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Proc Natl Acad Sci U S A. 2012 Oct 30;109(44):E3045-53. doi: 10.1073/pnas.1206792109. Epub 2012 Oct 8.

Development of white matter and reading skills.

Author information

1
Department of Psychology and Stanford Center for Cognitive and Neurobiological Imaging, Stanford University, Stanford, CA 94035, USA. jyeatman@stanford.edu

Abstract

White matter tissue properties are highly correlated with reading proficiency; we would like to have a model that relates the dynamics of an individual's white matter development to their acquisition of skilled reading. The development of cerebral white matter involves multiple biological processes, and the balance between these processes differs between individuals. Cross-sectional measures of white matter mask the interplay between these processes and their connection to an individual's cognitive development. Hence, we performed a longitudinal study to measure white-matter development (diffusion-weighted imaging) and reading development (behavioral testing) in individual children (age 7-15 y). The pattern of white-matter development differed significantly among children. In the left arcuate and left inferior longitudinal fasciculus, children with above-average reading skills initially had low fractional anisotropy (FA) that increased over the 3-y period, whereas children with below-average reading skills had higher initial FA that declined over time. We describe a dual-process model of white matter development comprising biological processes with opposing effects on FA, such as axonal myelination and pruning, to explain the pattern of results.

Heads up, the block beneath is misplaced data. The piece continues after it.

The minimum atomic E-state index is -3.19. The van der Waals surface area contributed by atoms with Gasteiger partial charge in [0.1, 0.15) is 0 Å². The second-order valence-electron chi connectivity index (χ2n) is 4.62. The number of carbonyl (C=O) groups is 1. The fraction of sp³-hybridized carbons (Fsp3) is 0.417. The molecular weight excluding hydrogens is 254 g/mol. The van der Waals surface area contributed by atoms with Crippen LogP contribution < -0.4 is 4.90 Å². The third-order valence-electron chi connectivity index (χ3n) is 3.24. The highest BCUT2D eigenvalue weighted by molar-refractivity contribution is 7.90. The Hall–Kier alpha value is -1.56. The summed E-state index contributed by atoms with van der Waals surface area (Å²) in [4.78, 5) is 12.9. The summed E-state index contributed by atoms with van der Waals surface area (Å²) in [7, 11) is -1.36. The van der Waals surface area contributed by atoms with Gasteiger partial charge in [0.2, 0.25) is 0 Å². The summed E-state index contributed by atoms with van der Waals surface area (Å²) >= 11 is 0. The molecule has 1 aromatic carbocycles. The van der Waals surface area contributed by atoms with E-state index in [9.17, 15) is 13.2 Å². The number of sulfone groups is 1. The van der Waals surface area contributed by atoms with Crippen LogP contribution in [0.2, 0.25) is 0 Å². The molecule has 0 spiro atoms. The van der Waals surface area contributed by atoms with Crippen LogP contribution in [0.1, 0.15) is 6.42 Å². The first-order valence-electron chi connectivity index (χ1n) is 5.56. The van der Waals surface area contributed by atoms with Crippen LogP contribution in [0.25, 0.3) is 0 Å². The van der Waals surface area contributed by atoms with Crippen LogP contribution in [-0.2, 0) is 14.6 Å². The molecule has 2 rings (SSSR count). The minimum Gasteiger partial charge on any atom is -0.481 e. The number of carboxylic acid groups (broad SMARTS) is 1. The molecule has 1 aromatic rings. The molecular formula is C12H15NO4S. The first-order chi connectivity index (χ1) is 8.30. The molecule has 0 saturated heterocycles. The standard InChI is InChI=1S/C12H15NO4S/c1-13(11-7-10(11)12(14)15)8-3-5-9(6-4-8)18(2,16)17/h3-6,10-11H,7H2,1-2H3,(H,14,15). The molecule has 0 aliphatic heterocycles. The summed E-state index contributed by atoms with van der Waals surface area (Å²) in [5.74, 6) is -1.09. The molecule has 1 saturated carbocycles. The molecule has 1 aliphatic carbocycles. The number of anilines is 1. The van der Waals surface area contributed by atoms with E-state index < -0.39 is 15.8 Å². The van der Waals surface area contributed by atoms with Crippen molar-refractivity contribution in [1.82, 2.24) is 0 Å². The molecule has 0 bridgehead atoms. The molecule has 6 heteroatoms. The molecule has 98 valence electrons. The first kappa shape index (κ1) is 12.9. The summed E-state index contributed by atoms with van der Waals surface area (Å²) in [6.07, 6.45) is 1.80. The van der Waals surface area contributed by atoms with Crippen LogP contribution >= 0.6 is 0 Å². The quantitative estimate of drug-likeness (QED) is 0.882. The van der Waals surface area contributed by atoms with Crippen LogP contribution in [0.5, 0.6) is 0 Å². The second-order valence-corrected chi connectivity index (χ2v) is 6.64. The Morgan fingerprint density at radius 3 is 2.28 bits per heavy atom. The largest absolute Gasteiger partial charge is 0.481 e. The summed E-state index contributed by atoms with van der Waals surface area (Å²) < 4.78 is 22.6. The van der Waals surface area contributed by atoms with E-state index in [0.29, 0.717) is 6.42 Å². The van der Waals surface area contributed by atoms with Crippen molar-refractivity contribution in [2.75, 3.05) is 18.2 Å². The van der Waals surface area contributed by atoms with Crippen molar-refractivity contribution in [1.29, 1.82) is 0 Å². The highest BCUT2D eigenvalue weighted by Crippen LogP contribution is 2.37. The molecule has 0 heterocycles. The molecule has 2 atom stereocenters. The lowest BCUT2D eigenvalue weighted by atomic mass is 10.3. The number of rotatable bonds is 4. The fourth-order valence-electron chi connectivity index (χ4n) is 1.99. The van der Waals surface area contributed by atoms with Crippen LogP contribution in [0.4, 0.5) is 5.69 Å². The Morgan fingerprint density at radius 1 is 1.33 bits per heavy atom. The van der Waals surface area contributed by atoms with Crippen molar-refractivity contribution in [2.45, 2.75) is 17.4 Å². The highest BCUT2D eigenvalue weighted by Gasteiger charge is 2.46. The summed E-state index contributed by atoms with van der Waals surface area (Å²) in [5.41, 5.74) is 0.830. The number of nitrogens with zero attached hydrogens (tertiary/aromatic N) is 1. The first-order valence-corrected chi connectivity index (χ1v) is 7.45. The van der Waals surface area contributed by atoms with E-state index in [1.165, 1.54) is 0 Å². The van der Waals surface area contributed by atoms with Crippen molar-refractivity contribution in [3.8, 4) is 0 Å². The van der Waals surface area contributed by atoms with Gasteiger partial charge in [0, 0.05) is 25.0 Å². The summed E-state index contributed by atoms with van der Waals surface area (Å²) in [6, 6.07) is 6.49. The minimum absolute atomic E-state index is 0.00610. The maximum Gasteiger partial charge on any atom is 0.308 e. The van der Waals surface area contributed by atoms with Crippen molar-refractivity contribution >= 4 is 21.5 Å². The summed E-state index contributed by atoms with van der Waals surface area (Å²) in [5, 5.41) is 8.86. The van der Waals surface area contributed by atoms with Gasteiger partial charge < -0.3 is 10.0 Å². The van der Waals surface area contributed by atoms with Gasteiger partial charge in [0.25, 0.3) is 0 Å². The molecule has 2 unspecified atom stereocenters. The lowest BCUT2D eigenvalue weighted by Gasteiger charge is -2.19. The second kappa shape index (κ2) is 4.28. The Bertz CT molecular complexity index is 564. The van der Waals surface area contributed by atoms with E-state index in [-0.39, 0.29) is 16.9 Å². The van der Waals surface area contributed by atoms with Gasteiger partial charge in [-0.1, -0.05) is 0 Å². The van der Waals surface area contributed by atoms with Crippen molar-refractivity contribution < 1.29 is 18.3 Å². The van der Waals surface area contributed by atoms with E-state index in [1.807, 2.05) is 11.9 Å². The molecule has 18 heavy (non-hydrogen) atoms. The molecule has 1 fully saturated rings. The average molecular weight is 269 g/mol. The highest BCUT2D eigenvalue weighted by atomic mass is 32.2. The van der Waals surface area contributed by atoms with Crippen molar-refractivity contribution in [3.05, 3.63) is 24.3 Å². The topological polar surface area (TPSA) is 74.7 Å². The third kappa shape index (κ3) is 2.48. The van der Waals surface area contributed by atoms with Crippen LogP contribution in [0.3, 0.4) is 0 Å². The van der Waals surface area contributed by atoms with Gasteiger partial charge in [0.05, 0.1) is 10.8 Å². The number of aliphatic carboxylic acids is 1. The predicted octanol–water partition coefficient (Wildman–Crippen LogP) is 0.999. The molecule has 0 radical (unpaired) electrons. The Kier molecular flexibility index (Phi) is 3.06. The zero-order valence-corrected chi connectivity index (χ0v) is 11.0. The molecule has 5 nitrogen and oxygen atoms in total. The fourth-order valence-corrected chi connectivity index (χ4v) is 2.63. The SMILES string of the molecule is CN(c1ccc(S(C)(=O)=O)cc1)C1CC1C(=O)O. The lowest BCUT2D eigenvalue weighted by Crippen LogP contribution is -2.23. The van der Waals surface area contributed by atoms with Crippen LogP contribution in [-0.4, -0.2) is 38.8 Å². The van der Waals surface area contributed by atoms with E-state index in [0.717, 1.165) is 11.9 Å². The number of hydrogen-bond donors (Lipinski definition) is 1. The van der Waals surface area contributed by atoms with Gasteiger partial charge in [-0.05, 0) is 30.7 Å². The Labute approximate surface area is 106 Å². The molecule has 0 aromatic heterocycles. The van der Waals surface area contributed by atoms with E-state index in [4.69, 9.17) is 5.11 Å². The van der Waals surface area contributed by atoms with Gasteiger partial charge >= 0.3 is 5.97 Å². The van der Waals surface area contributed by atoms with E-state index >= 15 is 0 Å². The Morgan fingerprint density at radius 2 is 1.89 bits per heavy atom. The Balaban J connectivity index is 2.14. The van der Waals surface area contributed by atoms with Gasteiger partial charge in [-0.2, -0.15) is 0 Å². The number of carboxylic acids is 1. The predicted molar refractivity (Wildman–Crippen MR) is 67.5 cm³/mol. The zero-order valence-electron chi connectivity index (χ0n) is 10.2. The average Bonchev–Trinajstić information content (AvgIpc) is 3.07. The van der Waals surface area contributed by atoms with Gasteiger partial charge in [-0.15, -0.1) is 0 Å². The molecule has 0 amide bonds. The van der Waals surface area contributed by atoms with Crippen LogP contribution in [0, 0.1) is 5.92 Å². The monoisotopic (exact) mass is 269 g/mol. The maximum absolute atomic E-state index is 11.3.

PMID:
23045658
PMCID:
PMC3497768
DOI:
10.1073/pnas.1206792109
[Indexed for MEDLINE]
Free PMC Article
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